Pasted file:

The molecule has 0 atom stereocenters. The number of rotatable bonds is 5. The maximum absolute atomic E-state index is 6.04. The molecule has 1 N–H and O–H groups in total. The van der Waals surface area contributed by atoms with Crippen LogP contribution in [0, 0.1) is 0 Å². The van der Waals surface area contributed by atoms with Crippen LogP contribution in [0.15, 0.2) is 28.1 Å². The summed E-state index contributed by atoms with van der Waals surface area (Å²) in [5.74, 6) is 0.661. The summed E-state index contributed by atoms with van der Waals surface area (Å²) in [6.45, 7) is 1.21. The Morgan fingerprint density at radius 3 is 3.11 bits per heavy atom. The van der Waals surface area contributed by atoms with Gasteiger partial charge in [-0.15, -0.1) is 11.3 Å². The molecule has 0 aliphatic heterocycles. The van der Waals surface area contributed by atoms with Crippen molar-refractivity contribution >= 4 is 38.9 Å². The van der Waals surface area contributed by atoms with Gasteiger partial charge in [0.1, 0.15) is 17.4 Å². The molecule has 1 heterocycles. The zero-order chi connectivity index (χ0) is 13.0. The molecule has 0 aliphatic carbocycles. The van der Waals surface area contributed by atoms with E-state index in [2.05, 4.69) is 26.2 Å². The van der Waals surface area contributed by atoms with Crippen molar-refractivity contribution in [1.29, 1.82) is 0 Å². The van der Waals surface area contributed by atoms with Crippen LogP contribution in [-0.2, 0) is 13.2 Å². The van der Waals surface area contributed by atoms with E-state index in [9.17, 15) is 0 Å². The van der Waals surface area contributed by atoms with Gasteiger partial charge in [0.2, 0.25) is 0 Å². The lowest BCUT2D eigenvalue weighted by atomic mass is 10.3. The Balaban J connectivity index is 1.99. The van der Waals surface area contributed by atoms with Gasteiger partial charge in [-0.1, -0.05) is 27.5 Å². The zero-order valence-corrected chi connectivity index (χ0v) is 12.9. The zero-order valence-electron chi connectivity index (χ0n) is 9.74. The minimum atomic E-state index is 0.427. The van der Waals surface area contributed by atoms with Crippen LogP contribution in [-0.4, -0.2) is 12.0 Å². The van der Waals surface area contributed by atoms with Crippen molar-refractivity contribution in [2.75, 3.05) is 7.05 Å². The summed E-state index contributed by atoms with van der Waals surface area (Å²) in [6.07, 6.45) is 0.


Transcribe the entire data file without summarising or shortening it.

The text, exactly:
The molecule has 0 atom stereocenters. The number of rotatable bonds is 5. The maximum absolute atomic E-state index is 6.04. The molecule has 1 N–H and O–H groups in total. The van der Waals surface area contributed by atoms with Crippen LogP contribution in [0, 0.1) is 0 Å². The van der Waals surface area contributed by atoms with Crippen LogP contribution in [0.15, 0.2) is 28.1 Å². The summed E-state index contributed by atoms with van der Waals surface area (Å²) in [5.74, 6) is 0.661. The summed E-state index contributed by atoms with van der Waals surface area (Å²) in [6.45, 7) is 1.21. The Morgan fingerprint density at radius 3 is 3.11 bits per heavy atom. The van der Waals surface area contributed by atoms with Gasteiger partial charge in [-0.15, -0.1) is 11.3 Å². The molecule has 0 aliphatic heterocycles. The van der Waals surface area contributed by atoms with Crippen molar-refractivity contribution >= 4 is 38.9 Å². The van der Waals surface area contributed by atoms with Gasteiger partial charge in [0.1, 0.15) is 17.4 Å². The molecule has 1 heterocycles. The zero-order chi connectivity index (χ0) is 13.0. The molecule has 0 aliphatic carbocycles. The van der Waals surface area contributed by atoms with E-state index in [2.05, 4.69) is 26.2 Å². The van der Waals surface area contributed by atoms with Crippen molar-refractivity contribution in [1.29, 1.82) is 0 Å². The van der Waals surface area contributed by atoms with Crippen LogP contribution in [-0.2, 0) is 13.2 Å². The van der Waals surface area contributed by atoms with E-state index in [9.17, 15) is 0 Å². The van der Waals surface area contributed by atoms with Gasteiger partial charge in [0.2, 0.25) is 0 Å². The lowest BCUT2D eigenvalue weighted by atomic mass is 10.3. The Balaban J connectivity index is 1.99. The van der Waals surface area contributed by atoms with Gasteiger partial charge in [-0.1, -0.05) is 27.5 Å². The zero-order valence-corrected chi connectivity index (χ0v) is 12.9. The zero-order valence-electron chi connectivity index (χ0n) is 9.74. The minimum atomic E-state index is 0.427. The van der Waals surface area contributed by atoms with Crippen LogP contribution in [-0.4, -0.2) is 12.0 Å². The van der Waals surface area contributed by atoms with Crippen molar-refractivity contribution in [2.75, 3.05) is 7.05 Å². The summed E-state index contributed by atoms with van der Waals surface area (Å²) in [6.07, 6.45) is 0.